I had tried using Barry Murray’s home made energy balls (Bazzballs!) during the race last year and they worked well. So I emailed Barry and asked him for the recipe. He has only given this to a select few people, but he added me to the privileged few. So on the Sunday before the race Helen and myself went late evening shopping for the ingredients. Some of them were quite new and exotic to me, but it was all natural ingredients without any of the junk that goes into commercial energy bars and gels. The recipe turned out to be simple to follow, much to my surprise, and the end result was actually delicious! In fact it tasted so good that I needed to make a second batch of them to ensure that there would be enough for the race itself. I was having too many occasional treats!

Richard, Dan and Barry all headed to Chamonix much earlier than me. Richard had his family with him and was posting some great holiday pictures on Facebook. As is usual for him before a big race, he had also turned into mini-meteorologist, and was sending back plenty of weather reports and forecasts. The forecasts were looking promising. Unlike my first two encounters with this race it was looking like the weather would be pretty much perfect.

Dan’s race, the TDS, started on Wednesday morning. I kept an eye on the online tracking to see how he was doing. It got very exciting for a while as he climbed his way into the top ten. But he fell back a bit from there, but was still in or around the top 25 by the time I had to leave the technology behind and could no longer follow his progress.

Once the Wednesday evening drama of picking up my race shoes was out of the way, the rest of the evening went very well. I managed to finish off my packing ahead of schedule (without forgetting anything!), which left plenty of time for meeting up with Helen and having a nice relaxing evening. Unfortunately our flights were very early in the morning, so it was a short evening!

The trip over to Chamonix all went to plan, with no hiccups along the way. As usual, it was nice to get the warmer weather in Switzerland/France. I always get a shiver of excitement approaching Chamonix and seeing Mont Blanc and the rest of the high Alps, with the glaciers stretching down and almost into Chamonix itself. It seemed to be even more buzzing than normal. There were queues of cars making their way into town.

After dropping our gear at our accommodation we headed out to the large hall where race registration was taking place. However there was a huge queue snaking into the building, so we decided to leave that for a while in the hope it would dissipate. Instead we headed into the main streets of Chamonix itself so I could show Helen where everything was, and also had a nice lunch. On our return through town we stopped in a supermarket and picked up supplies for both of us for the race day (and also for my pre-race loading).

When we got back to the registration hall there was no improvement to the queuing situation. I don’t know why, but it seemed like it was a lot worse this year. At least it wasn’t raining on us as we joined it and slowly made our way to the hall. We must have been at least an hour and a half queuing. As we were in the queue I received a bulk text from the organisation warning UTMB runners not to join the queue for registration this evening, but to leave it until Friday morning instead. I wanted to get everything out of the way so as to have a totally relaxing Friday morning.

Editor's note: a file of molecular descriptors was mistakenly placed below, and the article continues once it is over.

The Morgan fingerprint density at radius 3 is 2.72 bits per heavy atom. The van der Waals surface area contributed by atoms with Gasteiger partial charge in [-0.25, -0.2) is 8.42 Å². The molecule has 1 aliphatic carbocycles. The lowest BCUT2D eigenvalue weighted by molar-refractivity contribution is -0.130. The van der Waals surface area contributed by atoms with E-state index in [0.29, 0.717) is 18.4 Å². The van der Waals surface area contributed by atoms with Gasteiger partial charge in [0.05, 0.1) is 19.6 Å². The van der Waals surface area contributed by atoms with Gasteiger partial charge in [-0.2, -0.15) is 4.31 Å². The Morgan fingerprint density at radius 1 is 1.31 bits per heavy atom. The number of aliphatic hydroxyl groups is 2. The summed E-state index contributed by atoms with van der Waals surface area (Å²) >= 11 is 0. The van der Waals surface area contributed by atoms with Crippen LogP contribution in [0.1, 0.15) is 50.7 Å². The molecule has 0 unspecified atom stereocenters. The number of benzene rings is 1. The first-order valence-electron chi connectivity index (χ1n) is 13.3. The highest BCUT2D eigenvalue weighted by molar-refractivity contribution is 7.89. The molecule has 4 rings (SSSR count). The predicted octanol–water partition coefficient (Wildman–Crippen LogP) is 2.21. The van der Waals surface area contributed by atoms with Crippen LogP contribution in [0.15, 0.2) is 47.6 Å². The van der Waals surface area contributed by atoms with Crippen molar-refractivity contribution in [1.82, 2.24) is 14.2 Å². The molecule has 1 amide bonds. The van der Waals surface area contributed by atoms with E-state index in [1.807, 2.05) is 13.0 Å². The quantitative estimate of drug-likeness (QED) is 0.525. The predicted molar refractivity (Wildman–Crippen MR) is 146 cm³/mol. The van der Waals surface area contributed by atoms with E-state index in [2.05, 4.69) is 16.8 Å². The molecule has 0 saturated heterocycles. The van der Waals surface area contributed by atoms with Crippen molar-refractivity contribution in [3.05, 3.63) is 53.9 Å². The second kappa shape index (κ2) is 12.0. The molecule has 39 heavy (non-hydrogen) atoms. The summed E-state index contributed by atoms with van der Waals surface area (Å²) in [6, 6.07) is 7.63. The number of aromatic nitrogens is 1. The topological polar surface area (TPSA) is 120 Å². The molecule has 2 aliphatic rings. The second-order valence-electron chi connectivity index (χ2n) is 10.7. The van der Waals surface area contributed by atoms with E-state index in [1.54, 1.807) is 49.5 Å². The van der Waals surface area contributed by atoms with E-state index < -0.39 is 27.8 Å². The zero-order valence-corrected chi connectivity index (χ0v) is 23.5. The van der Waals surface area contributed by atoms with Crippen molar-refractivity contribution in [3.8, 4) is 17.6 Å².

Things progressed nicely once I reached the top of the queue. You have to visit 5 or 6 stations. You get your mandatory gear inspected, your bag tagged with an electronic tag, get the race numbers etc etc. After that there was a little more queuing to get Helen’s bus tickets (The race tries to discourage car use and has a bus system to get supporters to various points on the course).

Getting all that out of the way took us until after 6pm. So after that we dropped all the gear back to the accommodation and headed out to grab some dinner. I have a very definite pre-race meal in Chamonix in a nice little restaurant slightly away from the main touristy areas. It’s got a great combination of steak, bacon pieces, baked potatoes, and a cream lettuce and tomato salad. And it’s huge! A perfect pre-race fuel up, and exceptionally tasty as well. We were the first into the restaurant that evening, so even at slow-food pace we were out and heading for home early enough.

We decided to skip dessert in the restaurant and instead head for one of the ice cream palours in town (which sells cones ranging in size from 1 to 10 scoops!!). Just as we were approaching it we ran into Dan on the street. Poor Dan was a bit knackered after spending the day in the mountains on a photo shoot (and this was his post TDS recovery day!). But we all had a great long chat, which of course included the blow by blow account of his race. When I said where we were off to Dan enthusiastically joined us (and gifted us the ice cream to celebrate our engagement 🙂 ). He was flying home the following morning, so I was glad that we managed to run into him.

Getting to sleep that night wasn’t a problem. As the only real task I had for Friday was to be well rested arriving at the start line no alarms were set.

(Part 2, the race day, will follow….)